Today, however, and especially in families with untreated alcohol misuse, the FFSRS is more often than not triggered by things other than physical danger – emotional cues, for example, such as simmering fear, anxiousness or anger, memories and constant worry.
What Happens to the Person Experiencing Secondhand Drinking?
Coping with drinking behaviors causes ongoing activation of the FFSRS. When a person doesn’t fight or run, all of those physiological changes described above sit – “marinate” – in body organs, like the brain, heart and muscles, resulting in physical and emotional ailments, such as: sleep disorders, migraines, headaches, stomach ailments, changes in eating habits, dizziness, distracted “thinking,” depression, anxiety, memory impairment, heart disease and digestive problems.
In addition to these physical and emotional impacts, the chronic activation of the FFSRS causes a person to wire unhealthy coping skills, because their brain maps the behaviors that kept them “safe” when confronted with the drinking behaviors. These can include:
- shutting down emotionally, retreating inside one’s mind when confronted with abusive or scary behaviors
- being hyperaware of others’ feelings or actions and adjusting one’s own accordingly
- yelling, crying, blaming, shaming or verbally lashing out
- carrying pent up, explosive rage that spills out in other situations because it cannot be expressed to the person exhibiting the drinking behaviors
- attempts to be especially good to make up for or fix the problem
- withdrawing from family, friends or activities out of embarrassment over the drinking behaviors.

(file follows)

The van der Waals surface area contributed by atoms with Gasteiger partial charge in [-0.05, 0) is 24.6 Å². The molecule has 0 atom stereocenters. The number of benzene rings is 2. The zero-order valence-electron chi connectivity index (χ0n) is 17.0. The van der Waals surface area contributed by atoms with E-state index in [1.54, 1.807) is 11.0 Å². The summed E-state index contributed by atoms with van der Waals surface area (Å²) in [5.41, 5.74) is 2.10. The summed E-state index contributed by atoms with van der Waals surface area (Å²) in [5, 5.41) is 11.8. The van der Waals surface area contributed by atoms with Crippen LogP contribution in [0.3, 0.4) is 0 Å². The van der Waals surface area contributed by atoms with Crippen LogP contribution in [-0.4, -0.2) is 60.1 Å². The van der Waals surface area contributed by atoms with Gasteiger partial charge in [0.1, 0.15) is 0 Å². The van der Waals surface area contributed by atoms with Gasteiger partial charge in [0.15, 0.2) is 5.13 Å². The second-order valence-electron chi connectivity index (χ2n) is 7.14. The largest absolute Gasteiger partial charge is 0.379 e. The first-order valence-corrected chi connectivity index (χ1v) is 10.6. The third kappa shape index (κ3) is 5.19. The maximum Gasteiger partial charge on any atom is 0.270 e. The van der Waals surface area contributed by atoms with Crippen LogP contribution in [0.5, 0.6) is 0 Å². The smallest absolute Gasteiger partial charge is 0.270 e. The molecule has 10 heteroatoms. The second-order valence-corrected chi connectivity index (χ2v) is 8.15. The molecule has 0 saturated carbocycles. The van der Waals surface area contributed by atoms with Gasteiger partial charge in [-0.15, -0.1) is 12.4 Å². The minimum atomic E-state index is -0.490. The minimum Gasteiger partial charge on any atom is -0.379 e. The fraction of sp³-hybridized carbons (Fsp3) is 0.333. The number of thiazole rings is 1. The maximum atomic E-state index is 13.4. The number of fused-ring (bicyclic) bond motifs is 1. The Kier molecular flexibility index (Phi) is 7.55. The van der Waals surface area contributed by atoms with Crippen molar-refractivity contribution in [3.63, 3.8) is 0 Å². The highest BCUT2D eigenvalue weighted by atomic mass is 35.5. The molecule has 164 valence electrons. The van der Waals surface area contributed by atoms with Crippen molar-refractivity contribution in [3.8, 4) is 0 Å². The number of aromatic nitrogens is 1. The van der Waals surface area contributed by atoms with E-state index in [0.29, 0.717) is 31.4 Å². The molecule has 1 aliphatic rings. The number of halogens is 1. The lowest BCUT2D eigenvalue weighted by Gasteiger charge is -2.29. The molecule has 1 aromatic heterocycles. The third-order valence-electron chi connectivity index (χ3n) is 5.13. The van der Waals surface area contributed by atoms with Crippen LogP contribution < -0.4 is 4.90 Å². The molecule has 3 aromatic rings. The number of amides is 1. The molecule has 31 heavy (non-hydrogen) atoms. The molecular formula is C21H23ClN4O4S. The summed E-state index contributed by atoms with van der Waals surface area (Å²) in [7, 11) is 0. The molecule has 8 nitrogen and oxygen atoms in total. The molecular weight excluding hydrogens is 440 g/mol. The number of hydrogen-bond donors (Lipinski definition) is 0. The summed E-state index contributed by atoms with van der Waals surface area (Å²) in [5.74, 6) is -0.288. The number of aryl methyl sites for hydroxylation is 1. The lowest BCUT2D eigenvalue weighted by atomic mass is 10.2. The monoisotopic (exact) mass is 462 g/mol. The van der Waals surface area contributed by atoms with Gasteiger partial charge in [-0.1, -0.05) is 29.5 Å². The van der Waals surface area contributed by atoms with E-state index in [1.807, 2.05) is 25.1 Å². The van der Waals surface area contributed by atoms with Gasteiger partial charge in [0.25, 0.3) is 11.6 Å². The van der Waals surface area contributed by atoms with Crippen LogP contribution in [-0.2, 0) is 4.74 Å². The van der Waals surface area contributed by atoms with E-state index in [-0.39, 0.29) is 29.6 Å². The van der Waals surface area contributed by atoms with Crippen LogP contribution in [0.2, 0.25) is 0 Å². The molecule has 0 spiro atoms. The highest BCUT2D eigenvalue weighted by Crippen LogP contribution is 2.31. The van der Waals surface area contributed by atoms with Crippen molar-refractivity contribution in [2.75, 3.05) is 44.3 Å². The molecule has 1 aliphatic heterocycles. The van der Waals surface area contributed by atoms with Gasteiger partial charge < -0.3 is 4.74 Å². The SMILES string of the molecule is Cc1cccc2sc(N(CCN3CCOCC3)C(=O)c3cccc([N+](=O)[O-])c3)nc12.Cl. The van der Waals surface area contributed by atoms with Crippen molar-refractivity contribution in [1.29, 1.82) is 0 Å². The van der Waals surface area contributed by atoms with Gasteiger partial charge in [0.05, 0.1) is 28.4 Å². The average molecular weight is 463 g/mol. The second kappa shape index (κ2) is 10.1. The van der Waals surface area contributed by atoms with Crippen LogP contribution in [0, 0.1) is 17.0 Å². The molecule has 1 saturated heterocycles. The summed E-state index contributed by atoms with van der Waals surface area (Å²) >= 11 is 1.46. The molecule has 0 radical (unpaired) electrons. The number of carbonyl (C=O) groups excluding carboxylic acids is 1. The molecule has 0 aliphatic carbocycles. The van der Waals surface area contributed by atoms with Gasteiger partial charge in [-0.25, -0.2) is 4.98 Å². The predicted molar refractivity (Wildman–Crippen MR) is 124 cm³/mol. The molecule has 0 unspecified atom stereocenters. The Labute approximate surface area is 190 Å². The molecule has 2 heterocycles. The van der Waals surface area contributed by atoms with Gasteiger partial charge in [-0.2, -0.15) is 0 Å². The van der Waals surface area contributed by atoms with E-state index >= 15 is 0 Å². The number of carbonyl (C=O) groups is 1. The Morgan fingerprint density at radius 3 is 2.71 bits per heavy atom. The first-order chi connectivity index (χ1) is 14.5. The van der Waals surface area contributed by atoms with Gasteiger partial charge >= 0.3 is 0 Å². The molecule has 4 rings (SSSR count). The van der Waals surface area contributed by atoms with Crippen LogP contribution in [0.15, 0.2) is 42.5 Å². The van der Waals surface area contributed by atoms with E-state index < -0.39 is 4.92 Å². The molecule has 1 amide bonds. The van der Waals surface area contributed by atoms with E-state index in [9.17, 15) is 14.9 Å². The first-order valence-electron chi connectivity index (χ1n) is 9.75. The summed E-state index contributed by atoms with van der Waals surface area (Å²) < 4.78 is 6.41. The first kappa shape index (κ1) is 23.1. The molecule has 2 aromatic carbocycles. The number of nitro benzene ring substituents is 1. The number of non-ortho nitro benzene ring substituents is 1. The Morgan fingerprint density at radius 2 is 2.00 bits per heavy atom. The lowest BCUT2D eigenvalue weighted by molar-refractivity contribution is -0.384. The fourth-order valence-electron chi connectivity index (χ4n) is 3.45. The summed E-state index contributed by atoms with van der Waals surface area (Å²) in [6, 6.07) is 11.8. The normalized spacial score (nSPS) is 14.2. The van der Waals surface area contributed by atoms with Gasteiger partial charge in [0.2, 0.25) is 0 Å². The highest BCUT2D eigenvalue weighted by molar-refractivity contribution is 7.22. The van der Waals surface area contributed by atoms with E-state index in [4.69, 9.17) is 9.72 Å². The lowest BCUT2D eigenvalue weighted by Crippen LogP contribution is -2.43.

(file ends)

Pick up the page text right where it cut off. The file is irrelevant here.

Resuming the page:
These reactionary coping skills and the physical and emotional consequences change the family member and interfere with their work, school, relationships and ability to see, let alone enjoy, the pleasures in everyday life. All of which explains why family members need help – not a one-size-fits-all kind of help – rather the kind of help that addresses their bio-psycho-social issues in order for them to reclaim their lives in long-term secondhand drinking recovery.
Recovering from Secondhand Drinking
In essence, repairing and healing the brain and rewiring new brain maps to change those compromised by ongoing stress is primarily centered around:
- chemically rebalancing the brain (nutrition, exercise, sleep);
- becoming aware of one’s cues and current brain maps (mindfulness);
- fully committing to eating nutrient-rich foods, exercise and sleep; and
- taking steps to change how one reacts to cues in order to wire new brain maps.
To help readers with these efforts and a more thorough understanding of SHD, I wrote a short eBook, Quick Guide to Secondhand Drinking: A Phenomenon That Affects Millions. [It comes in all eReader formats – the one linked here is to the Kindle version.]
Additionally, you may also wish to read some of my secondhand drinking and secondhand drinking recovery story as shared in my September 17, 2012 post, Behind Every Alcoholic | Addict is a Family Member or Two or Three….
As always, please know I’m happy to answer questions or direct readers to additional resources. Feel free to call me at 650-362-3026 or email me at lisaf@BreakingThecycles.com.